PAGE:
Some WNC vines don’t take a winter break

Some WNC vines don’t take a winter break

Even in winter, vines are wonderful – especially ones that retain their leaves through a long, harsh winter of the kind we’re having this year. Instead of the showy flowering structures that appear in summer, in winter, we can turn our attention to less showy climbing strategies that include sharp spines and sticky pads as well as complex leaf and stem patterns.

I’m not sure the exact number of native and naturalized vines that exist in western North Carolina. Some that easily come to mind are wisteria, various peas and vetch, poison ivy, Virginia creeper, honeysuckle, maidenhair, bittersweet, and trumpet creeper.

This checklist of trees, shrubs and woody vines of the Great Smokies lists other less common species such as pepper, ampelopsis, leatherwort, coral bean, climbing hydrangea, climbing euonymus and moonseed. The total number of vines found in this area may be around 50. Perhaps 20 of them are evergreen.

The climbing methods used by different vines are complex and variable. Accordingly, they have been classified in several ways. I think they are in four main categories:

1. “Hook Climbers” Some roses and others include climbing roses that attach to the host via pricks, hooks, and thorns.

2. “Root Climbers” They include English ivy, poison ivy, and trumpet vine, which produce an abundance of rough lateral growths (“adventitious roots”) that penetrate cracks and crevices in the host tree or building to hold the vine in place.

3. “Twin Climbers” They include honeysuckle, kudzu, wisteria, bittersweet, morning glory, tangleweed, and Dutch pipe, whose main stems wrap around their hosts and point upward into the light.

One vine specialist noted: “A ridiculous debate often arises over the vines in this alignment, whether they are bent to the right north of the equator and to the left ‘down’. “The equator is not involved, nor is the Earth’s rotation.”

Another specialist found that “about 95% of twin climbers always turn to the right (clockwise), and the direction is usually conserved across genera and species. But at least 20 species of twin climbers have been reported to turn unreliably in either direction.” From both directions.”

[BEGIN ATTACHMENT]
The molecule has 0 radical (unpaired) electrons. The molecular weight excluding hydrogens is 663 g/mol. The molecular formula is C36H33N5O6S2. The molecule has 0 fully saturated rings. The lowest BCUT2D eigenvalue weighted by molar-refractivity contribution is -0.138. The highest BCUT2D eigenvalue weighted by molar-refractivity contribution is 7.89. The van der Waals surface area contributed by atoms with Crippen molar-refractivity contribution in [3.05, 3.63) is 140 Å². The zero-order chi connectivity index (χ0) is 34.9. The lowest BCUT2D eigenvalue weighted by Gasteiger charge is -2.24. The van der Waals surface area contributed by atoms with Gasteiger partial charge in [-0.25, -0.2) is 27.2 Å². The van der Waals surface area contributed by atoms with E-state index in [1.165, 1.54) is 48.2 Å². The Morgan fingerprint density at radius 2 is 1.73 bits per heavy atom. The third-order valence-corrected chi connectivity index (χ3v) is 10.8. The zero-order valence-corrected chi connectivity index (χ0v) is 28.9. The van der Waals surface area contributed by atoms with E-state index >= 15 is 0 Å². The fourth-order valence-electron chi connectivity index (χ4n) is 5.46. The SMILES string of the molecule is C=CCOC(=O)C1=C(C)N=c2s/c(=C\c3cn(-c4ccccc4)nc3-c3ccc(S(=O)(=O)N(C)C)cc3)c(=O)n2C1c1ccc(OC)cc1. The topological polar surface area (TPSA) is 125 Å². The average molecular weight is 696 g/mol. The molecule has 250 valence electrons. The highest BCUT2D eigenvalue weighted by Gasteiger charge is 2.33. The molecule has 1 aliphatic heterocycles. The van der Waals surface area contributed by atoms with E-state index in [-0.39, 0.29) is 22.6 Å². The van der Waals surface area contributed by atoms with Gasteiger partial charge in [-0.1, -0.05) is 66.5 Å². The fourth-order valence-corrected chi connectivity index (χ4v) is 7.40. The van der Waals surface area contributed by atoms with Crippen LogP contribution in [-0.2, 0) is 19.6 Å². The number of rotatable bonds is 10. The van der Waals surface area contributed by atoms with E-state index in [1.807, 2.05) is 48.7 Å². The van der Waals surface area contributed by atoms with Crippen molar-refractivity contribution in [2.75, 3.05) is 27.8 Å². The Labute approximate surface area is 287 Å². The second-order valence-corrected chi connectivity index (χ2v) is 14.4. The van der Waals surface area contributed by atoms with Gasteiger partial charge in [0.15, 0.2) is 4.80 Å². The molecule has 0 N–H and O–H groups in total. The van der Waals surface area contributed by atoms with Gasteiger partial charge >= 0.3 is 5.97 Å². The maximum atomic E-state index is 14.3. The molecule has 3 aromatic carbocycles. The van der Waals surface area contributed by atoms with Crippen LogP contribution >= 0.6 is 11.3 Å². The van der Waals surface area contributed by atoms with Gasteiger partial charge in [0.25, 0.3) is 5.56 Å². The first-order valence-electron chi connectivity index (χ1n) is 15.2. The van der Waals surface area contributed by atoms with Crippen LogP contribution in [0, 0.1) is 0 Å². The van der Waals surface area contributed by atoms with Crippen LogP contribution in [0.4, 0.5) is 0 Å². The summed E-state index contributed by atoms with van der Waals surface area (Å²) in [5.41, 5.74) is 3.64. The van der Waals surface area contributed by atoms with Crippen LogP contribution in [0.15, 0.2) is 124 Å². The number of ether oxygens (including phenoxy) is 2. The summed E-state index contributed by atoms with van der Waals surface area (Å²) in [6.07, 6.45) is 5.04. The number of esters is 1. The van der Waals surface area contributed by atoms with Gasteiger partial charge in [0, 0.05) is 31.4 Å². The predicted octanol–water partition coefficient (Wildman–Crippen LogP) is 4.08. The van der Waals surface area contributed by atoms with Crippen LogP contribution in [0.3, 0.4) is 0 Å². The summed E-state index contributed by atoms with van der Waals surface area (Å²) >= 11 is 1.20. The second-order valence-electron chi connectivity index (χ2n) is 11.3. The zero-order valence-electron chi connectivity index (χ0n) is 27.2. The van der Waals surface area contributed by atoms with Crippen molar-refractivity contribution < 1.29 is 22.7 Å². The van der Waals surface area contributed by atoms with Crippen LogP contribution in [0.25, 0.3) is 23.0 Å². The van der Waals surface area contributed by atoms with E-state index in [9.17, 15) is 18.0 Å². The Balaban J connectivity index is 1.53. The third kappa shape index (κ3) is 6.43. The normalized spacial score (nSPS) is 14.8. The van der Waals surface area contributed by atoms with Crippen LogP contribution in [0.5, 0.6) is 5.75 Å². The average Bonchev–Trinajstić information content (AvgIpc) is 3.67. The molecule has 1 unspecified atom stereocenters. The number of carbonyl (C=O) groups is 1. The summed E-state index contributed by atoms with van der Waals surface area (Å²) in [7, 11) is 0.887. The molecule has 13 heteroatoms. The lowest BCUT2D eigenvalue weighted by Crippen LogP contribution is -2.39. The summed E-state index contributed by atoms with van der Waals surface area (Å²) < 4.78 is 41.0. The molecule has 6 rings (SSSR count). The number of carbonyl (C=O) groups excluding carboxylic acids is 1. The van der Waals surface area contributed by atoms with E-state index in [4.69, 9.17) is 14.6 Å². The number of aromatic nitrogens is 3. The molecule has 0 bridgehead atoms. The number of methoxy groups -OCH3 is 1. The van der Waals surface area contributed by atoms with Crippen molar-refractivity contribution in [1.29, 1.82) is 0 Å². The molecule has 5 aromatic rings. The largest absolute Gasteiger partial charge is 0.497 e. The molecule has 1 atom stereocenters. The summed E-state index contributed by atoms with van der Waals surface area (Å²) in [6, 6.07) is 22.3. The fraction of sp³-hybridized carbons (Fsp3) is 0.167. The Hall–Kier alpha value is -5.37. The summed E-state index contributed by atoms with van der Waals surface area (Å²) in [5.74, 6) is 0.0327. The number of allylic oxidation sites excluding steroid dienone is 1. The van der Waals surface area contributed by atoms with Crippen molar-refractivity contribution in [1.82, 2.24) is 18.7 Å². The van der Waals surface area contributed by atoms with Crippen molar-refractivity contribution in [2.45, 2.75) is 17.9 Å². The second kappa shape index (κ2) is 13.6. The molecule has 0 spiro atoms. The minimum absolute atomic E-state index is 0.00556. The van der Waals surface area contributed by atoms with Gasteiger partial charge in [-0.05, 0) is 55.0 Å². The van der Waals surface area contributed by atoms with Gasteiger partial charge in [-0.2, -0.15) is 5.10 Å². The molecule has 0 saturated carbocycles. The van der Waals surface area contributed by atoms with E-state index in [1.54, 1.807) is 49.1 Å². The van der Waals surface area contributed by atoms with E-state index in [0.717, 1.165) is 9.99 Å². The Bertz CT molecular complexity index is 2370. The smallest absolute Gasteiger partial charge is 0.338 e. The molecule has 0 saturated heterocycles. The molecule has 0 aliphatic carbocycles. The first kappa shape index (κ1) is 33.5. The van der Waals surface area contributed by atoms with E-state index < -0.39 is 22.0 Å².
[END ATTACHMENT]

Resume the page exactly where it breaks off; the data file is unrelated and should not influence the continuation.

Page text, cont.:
However, another Wine Science student finds that counterclockwise winding is inherently less efficient than the other way around.

4A. “The Tendrils Climbers” They include vines, greens, and perennial peas, which send out delicate vegetative organs from their main stems that “rotate”—that is, they move back and forth through the air in arcs as they elongate, their movement resulting from unequal growth rates on either side of the stem.

4b. Variation within the “tendril climber” group. It is provided by vines such as Virginia creeper and Boston Ivy that produce branching tendrils that form sticky pads upon contact with the host surface.

One of my favorite “tendril climbers” is the cross vine (Bigonia capreolata), a close relative of the trumpet vine or the very common cow’s thorn (Campsis radicans). Cross vine is uncommon in WNC, where it is found at elevations below about 2,000 feet. It grows along streams and roadsides, in moist forests and in bushland.

Flowering time is usually from mid-April to June. The outer color of the flowers is pale red (almost brown in some cases) to almost orange. The interior of each flower is striking yellow, making it one of the most attractive native vines.

Look for the two lanceolate leaves with tendrils between them. A cross section of the stem reveals cross-shaped vascular bundles. Hence the common name.

In winter light, the stems are almost translucent reddish-purple. If you are looking for a new vine for a garden trellis or other structure that will receive attention year-round, be sure to consider a crisscross vine.

George Ellison is an award-winning naturalist and writer. His wife, Elizabeth Ellison, is a watercolor artist and paper maker and has a gallery studio in Bryson City. Contact them at or or write to PO Box 1262, Bryson City, NC 28713.

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